Do you have a large outdoor garden or keep barn animals? The discarded pods may be used as an excellent natural fertilizer for other plants or as feed for animals such as chickens or sheep. Fava beans take longer to mature than bush or pole beans—at least 75 days—but they’re worth the wait!
Runner beans are another attractive and versatile vining plant that thrives in warm climates. The plant creates vibrant scarlet, white, or bi-colored flowers, sure to be show-stoppers in any garden.
The large, fuzzy pods can be eaten as snap beans when young or left to dry out and mature for use in soups and stews.
As with pole beans, runner beans require ample sunlight, plenty of water, and well-draining fertile soil of 6.5 pH. These climbers can work well in raised beds or containers as long as they have room to grow upwards.
However, for runner beans to flourish, they must be regularly pruned back so they don’t become overcrowded. This ensures that each plant receives enough sunlight and air circulation throughout its growing season.
Both bush beans and pole beans can be dried for storage and then used in soups, stews, chilis, and other delicious fiber-rich recipes.
While you can dry all different kinds of beans, the ones best suited to drying mature faster and retain excellent flavor when dried.
Drying beans are a fantastic choice for beginner gardeners, as they need little maintenance outside regular weeding and watering.
Once the pods dry out and you hear the beans rattling inside, they’re ready for harvest, drying, and storing!
Not to Be Confused With…
All of the aforementioned varieties belong to the Phaseolus genus. However, not every plant we call “bean” belongs to this group.
Asparagus beans (Vigna unguiculata) are not actually beans but are more closely related to Southern peas. Asparagus beans, also known as yardlong beans, are a type of legume that can grow up to three feet in length!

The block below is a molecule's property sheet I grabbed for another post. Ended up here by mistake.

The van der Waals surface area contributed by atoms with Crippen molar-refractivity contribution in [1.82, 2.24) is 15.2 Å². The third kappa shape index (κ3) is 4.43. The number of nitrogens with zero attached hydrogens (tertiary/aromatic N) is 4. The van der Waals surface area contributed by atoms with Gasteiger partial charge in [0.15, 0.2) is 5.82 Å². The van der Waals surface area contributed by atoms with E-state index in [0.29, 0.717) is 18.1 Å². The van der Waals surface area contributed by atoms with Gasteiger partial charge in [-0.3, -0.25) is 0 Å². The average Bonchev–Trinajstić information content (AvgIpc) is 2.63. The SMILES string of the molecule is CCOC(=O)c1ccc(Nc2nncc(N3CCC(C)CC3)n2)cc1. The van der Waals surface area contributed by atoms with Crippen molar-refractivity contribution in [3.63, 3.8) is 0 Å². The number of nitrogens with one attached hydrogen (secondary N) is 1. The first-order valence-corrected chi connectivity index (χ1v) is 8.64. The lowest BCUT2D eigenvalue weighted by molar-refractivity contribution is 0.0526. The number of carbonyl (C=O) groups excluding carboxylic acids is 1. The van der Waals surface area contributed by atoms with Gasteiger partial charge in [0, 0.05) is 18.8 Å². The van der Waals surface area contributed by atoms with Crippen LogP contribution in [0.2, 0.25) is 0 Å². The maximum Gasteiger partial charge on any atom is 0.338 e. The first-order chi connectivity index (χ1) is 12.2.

They are easy to grow and produce all summer but only do well in high temperatures. Traditionally used in Chinese cooking for centuries, the asparagus bean is widely grown throughout Southeast Asia and India but is increasingly popular in other parts of the world.
Soybeans (Glycine max), also known as edamame, are another outlier from the traditional Phaseolus varieties. This legume is native to East Asia and has been grown and consumed in Asian countries for thousands of years. Soybeans are one of the most versatile crops; they can be cooked whole or used to make soymilk, tofu, tempeh, miso paste, and more.
The plant first produces small white or purple flowers, adding soothing colors to your garden. Those flowers then become pods containing one to four beans each. A single soybean plant can grow from 3 to 6 feet in height and produce up to 600 pods! As such, it is vital to know how much space you have available and how much produce you can realistically use or give away.
Not all beans are the same when it comes to climate, water, soil, and other growing requirements. If you want to start growing beans, you’ll need to know the bean characteristics that are best suited to your garden.
With this guide, you can better understand which type of bean will thrive best in your unique situation. Whether you choose a bush or a pole bean variety, your taste buds will thank you later!